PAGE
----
Anyone accusing The Orville
of being a two dimensional show would be partially right, at least regarding last night's entertaining new episode, "New Dimensions". It's my least favourite episode so far, the fact that I liked it a lot being largely due to the strength of the series as a whole. It's really built something with these characters so even in a weaker episode their return is still a very welcome experience.Spoilers after the screenshot
The episode begins with a cool shot of the Orville
docked at a space station followed by a not especially funny bit where Gordon (Scott Grimes) and John (J.Lee) play a prank involving feeding a piece of Yaphit (Norm Macdonald) to Bortus (Peter Macon). As often happens on the Orville
, particularly in episodes written by MacFarlane himself, like this one, the comedy isn't nearly as good as the character building and the Sci-Fi elements of the plot. The only moment that really made me laugh in this episode was Isaac (Mark Jackson) stroking Gordon's arm, misunderstanding his advise on learning about human bonding via a relationship with a cat.
MacFarlane isn't as good at writing the chemistry between his character, Ed, and Kelly (Adrianne Palicki) as Liz Heldens was but their conflict in this episode is more intellectually interesting. It touches on the ego-born fallacy of the "self-made man". At first I was a little annoyed that Ed was making such a big deal about it but in the end I find the conversation worthy enough to have, particularly on a popular family show. It's another way the show is distinguished from Star Trek: The Next Generation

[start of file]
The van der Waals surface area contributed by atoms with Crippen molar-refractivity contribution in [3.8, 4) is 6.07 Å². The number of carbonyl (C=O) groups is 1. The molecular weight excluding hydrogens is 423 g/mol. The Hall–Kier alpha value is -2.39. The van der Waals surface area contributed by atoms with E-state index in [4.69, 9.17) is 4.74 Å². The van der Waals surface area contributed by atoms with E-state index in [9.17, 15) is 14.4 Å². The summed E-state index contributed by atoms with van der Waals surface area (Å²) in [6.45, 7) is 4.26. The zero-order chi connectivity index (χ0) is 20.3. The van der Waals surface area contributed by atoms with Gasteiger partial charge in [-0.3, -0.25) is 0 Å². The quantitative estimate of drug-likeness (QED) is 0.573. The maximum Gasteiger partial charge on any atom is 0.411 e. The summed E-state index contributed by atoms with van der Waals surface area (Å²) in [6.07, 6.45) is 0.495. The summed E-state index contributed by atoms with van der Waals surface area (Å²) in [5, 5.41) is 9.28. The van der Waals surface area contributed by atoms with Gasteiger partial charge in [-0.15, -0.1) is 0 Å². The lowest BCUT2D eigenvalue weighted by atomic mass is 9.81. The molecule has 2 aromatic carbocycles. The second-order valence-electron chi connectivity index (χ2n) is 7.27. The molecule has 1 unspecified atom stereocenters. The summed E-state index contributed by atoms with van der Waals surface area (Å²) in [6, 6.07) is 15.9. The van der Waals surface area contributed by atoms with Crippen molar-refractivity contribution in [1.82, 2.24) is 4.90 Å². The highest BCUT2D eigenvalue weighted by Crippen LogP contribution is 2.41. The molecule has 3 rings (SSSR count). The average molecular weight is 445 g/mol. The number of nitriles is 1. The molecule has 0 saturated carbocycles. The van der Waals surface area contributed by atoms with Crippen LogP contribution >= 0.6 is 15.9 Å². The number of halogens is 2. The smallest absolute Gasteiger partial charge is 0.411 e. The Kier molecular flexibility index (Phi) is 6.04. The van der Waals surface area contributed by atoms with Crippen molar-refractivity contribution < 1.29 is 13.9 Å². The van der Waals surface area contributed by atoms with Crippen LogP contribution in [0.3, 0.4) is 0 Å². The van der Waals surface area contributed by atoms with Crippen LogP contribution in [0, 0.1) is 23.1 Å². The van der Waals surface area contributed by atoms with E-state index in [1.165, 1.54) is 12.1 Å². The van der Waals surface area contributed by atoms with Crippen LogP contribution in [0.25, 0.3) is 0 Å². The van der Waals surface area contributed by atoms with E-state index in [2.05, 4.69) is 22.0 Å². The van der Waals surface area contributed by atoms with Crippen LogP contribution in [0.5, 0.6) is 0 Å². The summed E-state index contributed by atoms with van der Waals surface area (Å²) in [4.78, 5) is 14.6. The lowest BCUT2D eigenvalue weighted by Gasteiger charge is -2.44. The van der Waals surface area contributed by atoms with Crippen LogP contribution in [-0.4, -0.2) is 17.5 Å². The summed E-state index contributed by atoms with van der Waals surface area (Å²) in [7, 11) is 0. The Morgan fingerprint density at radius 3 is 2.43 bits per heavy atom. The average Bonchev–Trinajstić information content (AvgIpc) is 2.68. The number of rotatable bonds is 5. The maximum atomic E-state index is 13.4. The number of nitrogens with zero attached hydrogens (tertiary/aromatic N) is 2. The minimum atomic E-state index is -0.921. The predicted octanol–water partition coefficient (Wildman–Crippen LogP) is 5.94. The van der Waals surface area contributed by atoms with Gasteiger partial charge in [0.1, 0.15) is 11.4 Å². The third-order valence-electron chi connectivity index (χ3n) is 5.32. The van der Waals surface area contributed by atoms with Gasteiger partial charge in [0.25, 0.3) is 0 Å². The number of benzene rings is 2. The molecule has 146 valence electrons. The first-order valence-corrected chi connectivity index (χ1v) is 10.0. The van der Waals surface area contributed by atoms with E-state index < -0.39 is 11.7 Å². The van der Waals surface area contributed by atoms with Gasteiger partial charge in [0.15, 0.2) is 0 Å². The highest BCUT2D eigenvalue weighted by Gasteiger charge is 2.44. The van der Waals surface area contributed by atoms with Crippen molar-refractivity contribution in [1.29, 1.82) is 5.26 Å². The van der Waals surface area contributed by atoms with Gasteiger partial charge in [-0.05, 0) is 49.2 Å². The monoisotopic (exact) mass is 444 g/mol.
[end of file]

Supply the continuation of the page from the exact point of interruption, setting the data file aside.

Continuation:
--Picard may have had issues, most notably in dealing with children, but the captain of the Federation's flagship doesn't have some of the humbler character flaws of the lower level Union ship's captain. It was another moment where I felt MacFarlane was drawing more on the strengths of sitcom story-telling than on Sci-Fi, particular since it ties into the ongoing tension between him and Kelly.
John's story was also very good and I loved how, despite possessing a hidden great intelligence, he's a complete klutz at management. Gordon's immediate reaction to learning of John's new management position--a sympathetic, "That sucks!"--is great and nicely followed by some really stupid advice about gumdrops John's too inexperienced to recognise for what it is. His frustration is well played after the slow build on how bad an idea it is to give out gumdrops to his team and ask them to share their feelings.
I also really liked the two dimensional realm. The buildup, by showing the characters reacting to it in wonder before actually showing it was a really wonderful idea and made the special effect seem better than it might have otherwise been. Though it kind of reminded me of the end of 2001: A Space Odyssey
And I really liked the disgusting smuggler slurping noodles on the viewscreen. For an episode I thought relatively weak it was pretty damned good.